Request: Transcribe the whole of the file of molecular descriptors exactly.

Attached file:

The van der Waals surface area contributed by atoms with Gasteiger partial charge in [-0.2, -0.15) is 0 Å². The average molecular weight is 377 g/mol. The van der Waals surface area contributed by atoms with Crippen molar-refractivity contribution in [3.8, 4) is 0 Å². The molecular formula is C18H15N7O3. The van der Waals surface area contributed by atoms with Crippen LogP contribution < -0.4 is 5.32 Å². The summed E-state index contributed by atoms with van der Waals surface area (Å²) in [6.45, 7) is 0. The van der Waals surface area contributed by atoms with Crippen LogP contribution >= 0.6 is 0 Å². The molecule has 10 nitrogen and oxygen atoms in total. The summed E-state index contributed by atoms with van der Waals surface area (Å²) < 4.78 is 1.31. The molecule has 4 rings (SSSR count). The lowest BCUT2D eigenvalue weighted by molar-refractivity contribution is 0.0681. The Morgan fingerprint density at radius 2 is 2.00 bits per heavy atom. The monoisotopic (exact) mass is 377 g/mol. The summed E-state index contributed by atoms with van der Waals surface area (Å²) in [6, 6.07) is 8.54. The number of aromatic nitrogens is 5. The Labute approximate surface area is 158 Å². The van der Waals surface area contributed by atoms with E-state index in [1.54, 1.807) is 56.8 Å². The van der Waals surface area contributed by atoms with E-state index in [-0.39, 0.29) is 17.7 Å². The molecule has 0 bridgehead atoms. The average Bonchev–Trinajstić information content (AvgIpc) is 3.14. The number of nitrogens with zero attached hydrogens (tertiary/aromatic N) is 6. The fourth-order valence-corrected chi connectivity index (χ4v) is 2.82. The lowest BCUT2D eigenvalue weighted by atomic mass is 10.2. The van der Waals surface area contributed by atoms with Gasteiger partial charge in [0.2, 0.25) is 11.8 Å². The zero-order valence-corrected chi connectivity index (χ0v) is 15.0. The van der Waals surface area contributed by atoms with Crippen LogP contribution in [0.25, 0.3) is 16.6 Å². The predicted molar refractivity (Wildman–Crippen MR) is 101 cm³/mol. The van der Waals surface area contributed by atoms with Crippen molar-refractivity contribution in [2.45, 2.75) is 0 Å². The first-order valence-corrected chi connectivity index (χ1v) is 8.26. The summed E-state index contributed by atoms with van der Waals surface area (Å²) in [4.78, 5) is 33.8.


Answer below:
The van der Waals surface area contributed by atoms with Gasteiger partial charge in [-0.2, -0.15) is 0 Å². The average molecular weight is 377 g/mol. The van der Waals surface area contributed by atoms with Crippen molar-refractivity contribution in [3.8, 4) is 0 Å². The molecular formula is C18H15N7O3. The van der Waals surface area contributed by atoms with Crippen LogP contribution < -0.4 is 5.32 Å². The summed E-state index contributed by atoms with van der Waals surface area (Å²) in [6.45, 7) is 0. The van der Waals surface area contributed by atoms with Crippen LogP contribution >= 0.6 is 0 Å². The molecule has 10 nitrogen and oxygen atoms in total. The summed E-state index contributed by atoms with van der Waals surface area (Å²) < 4.78 is 1.31. The molecule has 4 rings (SSSR count). The lowest BCUT2D eigenvalue weighted by molar-refractivity contribution is 0.0681. The Morgan fingerprint density at radius 2 is 2.00 bits per heavy atom. The monoisotopic (exact) mass is 377 g/mol. The summed E-state index contributed by atoms with van der Waals surface area (Å²) in [6, 6.07) is 8.54. The number of aromatic nitrogens is 5. The Labute approximate surface area is 158 Å². The van der Waals surface area contributed by atoms with E-state index in [1.54, 1.807) is 56.8 Å². The van der Waals surface area contributed by atoms with E-state index in [-0.39, 0.29) is 17.7 Å². The molecule has 0 bridgehead atoms. The average Bonchev–Trinajstić information content (AvgIpc) is 3.14. The number of nitrogens with zero attached hydrogens (tertiary/aromatic N) is 6. The fourth-order valence-corrected chi connectivity index (χ4v) is 2.82. The lowest BCUT2D eigenvalue weighted by atomic mass is 10.2. The van der Waals surface area contributed by atoms with Gasteiger partial charge in [0.2, 0.25) is 11.8 Å². The zero-order valence-corrected chi connectivity index (χ0v) is 15.0. The van der Waals surface area contributed by atoms with Crippen LogP contribution in [0.25, 0.3) is 16.6 Å². The predicted molar refractivity (Wildman–Crippen MR) is 101 cm³/mol. The van der Waals surface area contributed by atoms with Crippen molar-refractivity contribution in [2.45, 2.75) is 0 Å². The first-order valence-corrected chi connectivity index (χ1v) is 8.26. The summed E-state index contributed by atoms with van der Waals surface area (Å²) in [4.78, 5) is 33.8.